TSP Hardship Withdrawal Costs

(Gubmints Note:  This is part of a multi-part post, which will also extoll the virtues of Structued CDs and Structured Notes, and provide strategies on how to use them.  At the time of this writing I hold an S&P Index-linked Structured CD in a Retirement Account).

With bond and bank CD rates near zero, investors have been scrounging everywhere they can to find respectable yields (Note, if you’re a Govvie the best place to park cash is the TSP’s G Fund– It gives you returns of long-term bonds with the liquidity of a Money Market Fund.  You can’t find a product like this anywhere).  Folks without a G Fund generating their current income may resort to chasing yields in complex products like Structured CDs.
A Structured CD allows you to purchase participation in an index (like S&P 500 or DJIA, but it could be any index) up to a participation ‘cap’.  Your initial investment value is guaranteed by FDIC insurance (which, per Dodd-Frank, is up to $250,000 per bank/instutution).  No downside with huge potential upside?  Sounds too good to be true!
Here’s Ten Reasons Structured CDs and Structured Notes Suck:
1 – It could require as much as $25,000 for a minimum investment.  For most wage slaves, this is a ton of cash to lock-up for 5 years.


2 – They have Huge Front End Loads, ranging from 3%
to 8%.


3 – They are not required to register with the SECA 20-page prospectus written in 6-point font that’s not required to file with the SEC?  I’m intrigued, please tell me more!


4 – Some Structured CDs track some very archane indices with little tracking data available.  Here’s some examples of the custom indicies available (BRICs and Cherry-Picked indicies):


5 – Even if the Index is well known, payout formulas can be enormously complex

  • Some have Point-to-Point (start/finish) index values to determine your return.  This is pretty simple to figure out.
  •  Some have a Point-to-Point rate of return, with a Cap on your maximum return.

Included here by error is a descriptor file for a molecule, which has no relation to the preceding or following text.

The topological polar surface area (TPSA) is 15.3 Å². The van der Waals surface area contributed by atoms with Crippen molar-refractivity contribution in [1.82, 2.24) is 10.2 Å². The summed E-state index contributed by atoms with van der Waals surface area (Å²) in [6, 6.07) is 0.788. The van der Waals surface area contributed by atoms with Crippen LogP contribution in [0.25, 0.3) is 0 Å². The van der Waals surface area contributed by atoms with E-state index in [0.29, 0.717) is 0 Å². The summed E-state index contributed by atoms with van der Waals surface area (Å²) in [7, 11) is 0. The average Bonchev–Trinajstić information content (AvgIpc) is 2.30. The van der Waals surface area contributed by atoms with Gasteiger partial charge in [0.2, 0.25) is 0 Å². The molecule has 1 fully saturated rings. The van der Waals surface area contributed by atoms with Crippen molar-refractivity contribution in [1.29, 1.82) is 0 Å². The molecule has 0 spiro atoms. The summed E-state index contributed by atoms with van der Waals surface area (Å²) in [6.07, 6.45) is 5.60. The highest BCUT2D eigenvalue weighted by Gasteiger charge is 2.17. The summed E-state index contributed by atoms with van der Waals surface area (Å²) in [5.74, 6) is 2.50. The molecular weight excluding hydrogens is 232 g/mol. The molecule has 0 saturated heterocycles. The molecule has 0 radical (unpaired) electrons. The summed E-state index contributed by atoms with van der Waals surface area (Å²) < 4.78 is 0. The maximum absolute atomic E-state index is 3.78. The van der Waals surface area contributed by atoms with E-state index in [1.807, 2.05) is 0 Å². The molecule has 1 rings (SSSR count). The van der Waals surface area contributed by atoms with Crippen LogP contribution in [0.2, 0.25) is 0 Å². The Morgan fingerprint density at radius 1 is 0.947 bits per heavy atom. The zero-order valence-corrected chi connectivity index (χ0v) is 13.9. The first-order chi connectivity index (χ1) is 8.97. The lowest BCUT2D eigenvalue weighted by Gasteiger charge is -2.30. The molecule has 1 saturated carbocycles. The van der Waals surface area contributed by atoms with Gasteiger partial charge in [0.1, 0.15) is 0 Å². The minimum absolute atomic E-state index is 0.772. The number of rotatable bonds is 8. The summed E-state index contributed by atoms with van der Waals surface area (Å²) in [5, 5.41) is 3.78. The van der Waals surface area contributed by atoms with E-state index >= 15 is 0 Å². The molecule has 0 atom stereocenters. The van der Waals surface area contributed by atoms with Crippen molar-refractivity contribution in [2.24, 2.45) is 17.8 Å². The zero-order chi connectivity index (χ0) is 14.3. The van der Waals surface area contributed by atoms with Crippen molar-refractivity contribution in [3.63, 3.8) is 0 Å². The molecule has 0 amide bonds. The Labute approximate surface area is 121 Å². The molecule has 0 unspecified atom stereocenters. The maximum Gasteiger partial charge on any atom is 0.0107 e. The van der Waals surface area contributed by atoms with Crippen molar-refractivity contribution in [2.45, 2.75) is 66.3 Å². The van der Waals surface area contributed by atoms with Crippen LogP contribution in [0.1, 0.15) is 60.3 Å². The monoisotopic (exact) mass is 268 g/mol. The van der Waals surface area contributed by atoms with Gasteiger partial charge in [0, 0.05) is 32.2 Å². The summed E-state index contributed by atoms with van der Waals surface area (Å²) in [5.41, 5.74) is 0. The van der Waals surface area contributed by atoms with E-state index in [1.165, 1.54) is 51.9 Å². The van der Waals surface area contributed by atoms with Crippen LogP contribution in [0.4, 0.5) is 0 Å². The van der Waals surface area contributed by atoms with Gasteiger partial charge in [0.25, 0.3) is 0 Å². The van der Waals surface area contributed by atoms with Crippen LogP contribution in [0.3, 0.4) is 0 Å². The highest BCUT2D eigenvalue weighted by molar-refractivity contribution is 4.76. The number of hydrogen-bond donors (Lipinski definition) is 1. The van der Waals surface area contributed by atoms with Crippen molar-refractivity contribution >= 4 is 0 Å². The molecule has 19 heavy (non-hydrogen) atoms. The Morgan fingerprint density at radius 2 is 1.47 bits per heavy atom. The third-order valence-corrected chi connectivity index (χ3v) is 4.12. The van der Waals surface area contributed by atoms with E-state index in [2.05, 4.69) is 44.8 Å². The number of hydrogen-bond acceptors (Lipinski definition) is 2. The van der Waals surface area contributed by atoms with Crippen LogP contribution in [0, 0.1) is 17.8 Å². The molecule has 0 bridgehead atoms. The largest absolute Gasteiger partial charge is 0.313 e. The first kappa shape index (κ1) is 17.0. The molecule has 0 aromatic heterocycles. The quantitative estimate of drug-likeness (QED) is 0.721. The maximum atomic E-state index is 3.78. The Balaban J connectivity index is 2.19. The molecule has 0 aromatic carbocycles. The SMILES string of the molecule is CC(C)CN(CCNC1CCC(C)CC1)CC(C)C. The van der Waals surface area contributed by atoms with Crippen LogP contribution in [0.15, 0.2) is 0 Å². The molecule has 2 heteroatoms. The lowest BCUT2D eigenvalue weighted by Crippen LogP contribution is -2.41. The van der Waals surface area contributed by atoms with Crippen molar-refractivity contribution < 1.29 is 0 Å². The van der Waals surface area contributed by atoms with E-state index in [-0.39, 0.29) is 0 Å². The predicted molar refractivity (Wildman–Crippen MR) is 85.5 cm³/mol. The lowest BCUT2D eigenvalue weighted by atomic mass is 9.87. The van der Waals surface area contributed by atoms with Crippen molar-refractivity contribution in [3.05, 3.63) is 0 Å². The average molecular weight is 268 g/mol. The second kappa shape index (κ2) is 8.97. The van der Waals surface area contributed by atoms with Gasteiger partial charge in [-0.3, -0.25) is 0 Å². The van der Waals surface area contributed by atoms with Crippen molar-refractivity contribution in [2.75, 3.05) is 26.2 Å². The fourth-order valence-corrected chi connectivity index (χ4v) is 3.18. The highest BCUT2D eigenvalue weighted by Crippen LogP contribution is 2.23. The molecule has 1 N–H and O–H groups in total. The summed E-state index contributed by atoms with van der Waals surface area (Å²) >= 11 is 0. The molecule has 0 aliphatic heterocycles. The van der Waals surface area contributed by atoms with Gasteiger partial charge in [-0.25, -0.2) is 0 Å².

•  Others can have bizarre products like ‘Rate Steepeners’ or perform math tricks like compute the index’s AVERAGE value over the holding period to compute your rate of return.  Here’s an example from Banco Popular.  Their product takes the arithmetic average of the DJIA over 60 months, then multiplies by 1.25, but has a maximum value of 1.4x total return:
The following method is used to compute interest: First, the Stock Market value of the S&P 500 Index is obtained on the business day immediately prior to the date of the opening of the account (Initial Index Value). From that moment on, the S&P 500 Index is recorded and maintained, from the date of the final Stock Market business day of each month during the term of the account (End of Month Index Value). At maturity, the averages of the End of Month Index Values during the term are computed by adding the End of Month Values and dividing that sum by 60 to determine the Average Index Value. Then the percentage increase of the S&P 500 Index, if any, is computed by taking the Average Index Value and subtracting the Initial Index Value and dividing the result by the Initial Index Value. If the Average Index Value is equal or less than the Initial Index Value, no interest will be paid.
If deposits are made or accounts opened using non-cash items (i.e. checks), interest begins to accrue on the business day on which the transaction takes place.
The interest payable is 1.25 (125%) of the percentage increase in the S&P 500 to a maximum of 40%, with no guarantee of a minimum return
Whew!  It took me about 10 minutes to put together this spreadsheet comparing the possible rate of return of the Banco Popular Structured CD versus the DJIA (less dividends).  I made the following heroic assumption on behalf of the Banco Structured CD: